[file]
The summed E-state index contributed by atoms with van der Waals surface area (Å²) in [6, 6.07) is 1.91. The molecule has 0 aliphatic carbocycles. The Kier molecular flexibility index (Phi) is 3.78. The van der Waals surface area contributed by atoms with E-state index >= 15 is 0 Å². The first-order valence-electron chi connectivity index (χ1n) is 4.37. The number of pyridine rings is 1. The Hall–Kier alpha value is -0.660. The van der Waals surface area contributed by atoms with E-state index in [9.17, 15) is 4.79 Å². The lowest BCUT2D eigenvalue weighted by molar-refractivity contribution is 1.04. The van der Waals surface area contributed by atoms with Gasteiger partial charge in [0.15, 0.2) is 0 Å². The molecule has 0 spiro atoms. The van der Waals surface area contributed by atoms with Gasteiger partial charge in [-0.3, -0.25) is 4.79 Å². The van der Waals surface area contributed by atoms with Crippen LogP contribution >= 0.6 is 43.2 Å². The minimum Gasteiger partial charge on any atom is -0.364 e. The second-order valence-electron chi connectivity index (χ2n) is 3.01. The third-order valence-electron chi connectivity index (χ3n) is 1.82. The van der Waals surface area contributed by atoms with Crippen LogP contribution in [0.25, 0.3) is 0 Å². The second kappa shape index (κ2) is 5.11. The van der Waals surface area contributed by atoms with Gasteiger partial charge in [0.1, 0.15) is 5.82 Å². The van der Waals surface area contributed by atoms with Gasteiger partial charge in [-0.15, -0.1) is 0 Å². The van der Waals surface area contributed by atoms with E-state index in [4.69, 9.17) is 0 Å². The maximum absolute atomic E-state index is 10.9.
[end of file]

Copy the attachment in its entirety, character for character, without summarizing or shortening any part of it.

The summed E-state index contributed by atoms with van der Waals surface area (Å²) in [6, 6.07) is 1.91. The molecule has 0 aliphatic carbocycles. The Kier molecular flexibility index (Phi) is 3.78. The van der Waals surface area contributed by atoms with E-state index >= 15 is 0 Å². The first-order valence-electron chi connectivity index (χ1n) is 4.37. The number of pyridine rings is 1. The Hall–Kier alpha value is -0.660. The van der Waals surface area contributed by atoms with E-state index in [9.17, 15) is 4.79 Å². The lowest BCUT2D eigenvalue weighted by molar-refractivity contribution is 1.04. The van der Waals surface area contributed by atoms with Gasteiger partial charge in [0.15, 0.2) is 0 Å². The molecule has 0 spiro atoms. The van der Waals surface area contributed by atoms with Gasteiger partial charge in [-0.3, -0.25) is 4.79 Å². The van der Waals surface area contributed by atoms with Crippen LogP contribution >= 0.6 is 43.2 Å². The minimum Gasteiger partial charge on any atom is -0.364 e. The second-order valence-electron chi connectivity index (χ2n) is 3.01. The third-order valence-electron chi connectivity index (χ3n) is 1.82. The van der Waals surface area contributed by atoms with Crippen LogP contribution in [0.25, 0.3) is 0 Å². The second kappa shape index (κ2) is 5.11. The van der Waals surface area contributed by atoms with Gasteiger partial charge in [0.1, 0.15) is 5.82 Å². The van der Waals surface area contributed by atoms with Gasteiger partial charge in [-0.15, -0.1) is 0 Å². The van der Waals surface area contributed by atoms with E-state index in [4.69, 9.17) is 0 Å². The maximum absolute atomic E-state index is 10.9.